I take it once a day. Yes, I've had my levels checked. It's low. No, it's never been increased it. Which is fine with me! I I feel enough like a zombie……
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I'm usually exhausted by the end of the day. My short term memory stinks. (I don't know if that's from the phenobarbital or the surgeries…..) I can be irritable at times. I believe, though, that I'm not any worse off than most people! It's important to have a positive attitude. I won't let the past interfere with the future. I'm going to reach out to @jakedduck1.
Actually, I had five different brain surgeries between Oct – Dec 1992: 1. Ventriculoperitoneal shunt inserted. 2. Stereotactic craniotomy. Diagnosed with an intraventricular piloytic astrocytoma 3. Ventriculoperitoneal shunt removed due to infection 4. Insertion of external venriculostomy drain 5. Stereotactic fenestration of the septum pellucidum. Was then treated for unilateral hydrocephalus. My recovery was going great until 2014. I had another grand mal seizure. After being seizure free for over 21 years! I saw a doctor at Mayo Clinic and his diagnosis was: head trauma, brain surgery and/or scar tissue. I'm taking 30mg of phenobarbital a day. That seems to doing the trick. Thank you for asking.
The 1st doctor wanted to get a biopsy of the tumor. They would need to insert a needle into my brain to get that sample. When the pathologist said I could die on the table, I could be paralized on my right side, I could have an eye problem, speech problem or a short term memory problem, I freaked out. My doctor them gave me the option to see someone at Mayo Clinic. Of course, that's where I went. The doctor there was 99% sure the tumor was benign. I ended up having a stereotactic craniotomy. The tumor was benign! My doctor said any microscopic pieces left behind should flush out in my spinal fluid. I ended up developing hydrocephalus, so I ended up back at Mayo Clinic. Had three more brain surgeries followed by antibiotics twice a day for three weeks.
Like I mentioned, do your homework. Get another opinion. Surgery should only be done if it's the last resort. Limit your driving. Better yet, stop driving for now. Can you take something for the nausea? Please don't rush into having surgery. It just sounds like there's still a lot of unanswered questions. Thanks for listening…..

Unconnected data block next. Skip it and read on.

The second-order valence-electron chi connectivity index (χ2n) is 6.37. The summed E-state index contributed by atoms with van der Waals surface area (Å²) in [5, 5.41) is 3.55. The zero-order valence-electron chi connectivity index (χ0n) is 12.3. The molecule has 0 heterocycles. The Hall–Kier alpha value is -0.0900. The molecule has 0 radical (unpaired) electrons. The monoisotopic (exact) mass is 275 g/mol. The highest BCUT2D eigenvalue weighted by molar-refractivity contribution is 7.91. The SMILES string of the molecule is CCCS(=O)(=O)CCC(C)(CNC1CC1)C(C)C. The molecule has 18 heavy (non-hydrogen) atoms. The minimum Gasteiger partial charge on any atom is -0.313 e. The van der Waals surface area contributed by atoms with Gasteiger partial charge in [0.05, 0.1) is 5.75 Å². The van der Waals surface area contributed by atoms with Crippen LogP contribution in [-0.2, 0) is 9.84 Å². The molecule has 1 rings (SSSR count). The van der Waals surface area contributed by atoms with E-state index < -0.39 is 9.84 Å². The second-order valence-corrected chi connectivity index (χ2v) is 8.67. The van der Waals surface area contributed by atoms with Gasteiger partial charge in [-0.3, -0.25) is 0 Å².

Just being told that you have a brain tumor is scary all by itself! You need to find out as much as you can regarding this type of tumor. Ask alot of questions. Like have either of these neurosurgens ever operated on a brain tumor located on the opitc nerve? We're talking about your brain! This is very serious. Please don't jump into having sugery, just becuase that's an option. Research. Educate yourself on brain tumors & brain surgeries as much as you can. American Brain Tumor Association (abta.org) is a good starting point. I had an intraventricular pilocytic astrocytoma. I'm a 27 year survivor!! Let me know if you have any questions. My thoughts & prayers are with you…..
In 1992, I was diagnosed with an intraventricular pilocytic astrocytoma. The tumor was located inside my lateral ventricle. Basically, the center of my brain. A doctor at Mayo Clinic, Dr. Patrick Kelly, successfully removed the entire lesion. Dr. Kelly isn't at Mayo Clinic anymore. From what I've gathered, he's retired, too. Here I am, 27 years later, still going strong! I would get a second opinion. If you haven't already. Or maybe your daughter's neurologist can refer her to someone. That's how I met my doctor. Keep me posted.
Years ago, I was friends with another brain tumor survivor who experienced hallucinations after having an awake craniotomy. She either had a grade II or grade III, I don't remember. I can't even imagine being woken up during my brain surgery!! I had an intraventricular pilocytic astrocytoma. My surgery dates back to 1992. Overall, how are you? Is this a wait & watch? Please keep me updated. Thanks.